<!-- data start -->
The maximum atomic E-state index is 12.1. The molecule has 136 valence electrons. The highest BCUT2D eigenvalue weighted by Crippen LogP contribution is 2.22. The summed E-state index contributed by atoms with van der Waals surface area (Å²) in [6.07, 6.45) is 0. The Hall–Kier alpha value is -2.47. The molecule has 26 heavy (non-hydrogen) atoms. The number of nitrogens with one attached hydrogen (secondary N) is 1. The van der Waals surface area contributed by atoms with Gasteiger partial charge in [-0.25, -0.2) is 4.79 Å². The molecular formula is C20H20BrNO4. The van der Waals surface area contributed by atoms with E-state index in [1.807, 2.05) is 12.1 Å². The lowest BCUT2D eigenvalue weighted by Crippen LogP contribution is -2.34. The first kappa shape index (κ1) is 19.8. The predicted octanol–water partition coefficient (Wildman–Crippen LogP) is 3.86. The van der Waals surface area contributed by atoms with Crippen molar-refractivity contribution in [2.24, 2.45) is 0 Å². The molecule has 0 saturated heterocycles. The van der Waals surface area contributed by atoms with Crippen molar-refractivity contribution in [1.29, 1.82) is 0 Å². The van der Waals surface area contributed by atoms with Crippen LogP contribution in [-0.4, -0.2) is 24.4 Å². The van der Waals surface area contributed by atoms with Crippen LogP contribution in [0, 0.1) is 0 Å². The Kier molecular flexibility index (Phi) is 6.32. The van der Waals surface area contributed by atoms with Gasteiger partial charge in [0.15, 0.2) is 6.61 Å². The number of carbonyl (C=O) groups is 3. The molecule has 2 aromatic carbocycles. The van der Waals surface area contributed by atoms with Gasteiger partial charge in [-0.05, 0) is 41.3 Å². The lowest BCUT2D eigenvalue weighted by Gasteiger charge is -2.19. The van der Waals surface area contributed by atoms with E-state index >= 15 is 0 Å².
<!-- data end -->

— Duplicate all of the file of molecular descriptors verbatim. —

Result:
The maximum atomic E-state index is 12.1. The molecule has 136 valence electrons. The highest BCUT2D eigenvalue weighted by Crippen LogP contribution is 2.22. The summed E-state index contributed by atoms with van der Waals surface area (Å²) in [6.07, 6.45) is 0. The Hall–Kier alpha value is -2.47. The molecule has 26 heavy (non-hydrogen) atoms. The number of nitrogens with one attached hydrogen (secondary N) is 1. The van der Waals surface area contributed by atoms with Gasteiger partial charge in [-0.25, -0.2) is 4.79 Å². The molecular formula is C20H20BrNO4. The van der Waals surface area contributed by atoms with E-state index in [1.807, 2.05) is 12.1 Å². The lowest BCUT2D eigenvalue weighted by Crippen LogP contribution is -2.34. The first kappa shape index (κ1) is 19.8. The predicted octanol–water partition coefficient (Wildman–Crippen LogP) is 3.86. The van der Waals surface area contributed by atoms with Crippen molar-refractivity contribution in [2.24, 2.45) is 0 Å². The molecule has 0 saturated heterocycles. The van der Waals surface area contributed by atoms with Crippen molar-refractivity contribution in [1.29, 1.82) is 0 Å². The van der Waals surface area contributed by atoms with Crippen LogP contribution in [-0.4, -0.2) is 24.4 Å². The van der Waals surface area contributed by atoms with Crippen LogP contribution in [0, 0.1) is 0 Å². The Kier molecular flexibility index (Phi) is 6.32. The van der Waals surface area contributed by atoms with Gasteiger partial charge in [0.15, 0.2) is 6.61 Å². The number of carbonyl (C=O) groups is 3. The molecule has 2 aromatic carbocycles. The van der Waals surface area contributed by atoms with Gasteiger partial charge in [-0.05, 0) is 41.3 Å². The lowest BCUT2D eigenvalue weighted by Gasteiger charge is -2.19. The van der Waals surface area contributed by atoms with E-state index >= 15 is 0 Å².